By Kyle Elphick
Seusis Hernández Solarte, a Colombian rebel turned politician and member of the Common Alternative Revolutionary Force Party, was arrested by U.S. officials in his home country on April 10 for drug trafficking charges, according to The New York Times.
Solarte was caught overseeing the transport of approximately 11 tons of cocaine out of Colombia, according to CNN.
The drugs are valued at over $320 million, according to The New York Times.
“As alleged, these defendants conspired to ship thousands of kilograms of cocaine from Colombia to the streets of the US,” said American attorney Geoffrey S. Berman in a statement, according to CNN. “Thanks to the investigative work of the DEA, they are now under arrest and face significant criminal charges.”
As a former commander of the rebel group Revolutionary Armed Forces of Colombia, also known as FARC, Santos and his associates have a history of exporting outlawed substances and running international drug rings, according to The Guardian.
The arrest comes as a surprise to many. Last June, Solarte and his fellow former rebels signed a peace deal with the Colombian government, granting them immunity from their past crimes and involvement with the drug trade. The agreement also forced the group to agree to stop all future drug trafficking efforts, according to The Guardian.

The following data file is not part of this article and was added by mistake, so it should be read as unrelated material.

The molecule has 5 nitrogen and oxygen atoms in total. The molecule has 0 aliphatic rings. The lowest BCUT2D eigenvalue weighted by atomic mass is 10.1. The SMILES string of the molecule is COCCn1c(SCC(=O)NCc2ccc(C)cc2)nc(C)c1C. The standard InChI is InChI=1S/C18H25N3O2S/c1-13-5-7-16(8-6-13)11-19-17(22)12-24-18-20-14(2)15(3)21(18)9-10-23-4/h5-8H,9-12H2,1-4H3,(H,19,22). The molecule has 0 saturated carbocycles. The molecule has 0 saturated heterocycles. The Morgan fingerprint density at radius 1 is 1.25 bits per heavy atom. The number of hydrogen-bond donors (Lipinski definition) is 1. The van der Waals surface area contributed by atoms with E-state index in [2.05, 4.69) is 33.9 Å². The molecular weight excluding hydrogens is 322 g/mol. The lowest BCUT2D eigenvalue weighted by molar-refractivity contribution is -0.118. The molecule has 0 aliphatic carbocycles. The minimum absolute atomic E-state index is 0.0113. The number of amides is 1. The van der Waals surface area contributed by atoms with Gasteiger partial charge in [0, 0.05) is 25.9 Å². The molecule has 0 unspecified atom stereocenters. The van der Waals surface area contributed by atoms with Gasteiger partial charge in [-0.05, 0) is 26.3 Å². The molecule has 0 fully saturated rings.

“The accords are clear,” said Colombian President Juan Manuel Santos, according to The New York Times. “Whoever commits a crime after the signing of the deal will be sent to the courts for the new crimes committed.”
The unexpected arrest demonstrates the U.S.’s attempts to take down forces in the international drug trade, according to The New York Times. Meanwhile, FARC framed the arrest as a coordinated attack on the party and its members.
“The judicial order issued yesterday by the US goes against national sovereignty,” read a statement released by FARC on April 17, according to CNN. “It also shows a lack of willingness from the regime to facilitate a true peace process.”
Colombian citizens are growing increasingly dissatisfied with FARC, according to CNN. Solarte was a candidate for the FARC party faction in Colombia’s congressional elections last month.
Solarte’s arrest deeply frustrated other members of the FARC political party, which has struggled to be seen as legitimate after the peace deal. Santos announced the arrest in a live television address broadcast to the whole country, according to The New York Times.
“The construction of peace requires the absolute commitment and respect for the law and the accords,” Santos said, according to The Guardian. “There can’t be any room for tolerance or weakness.”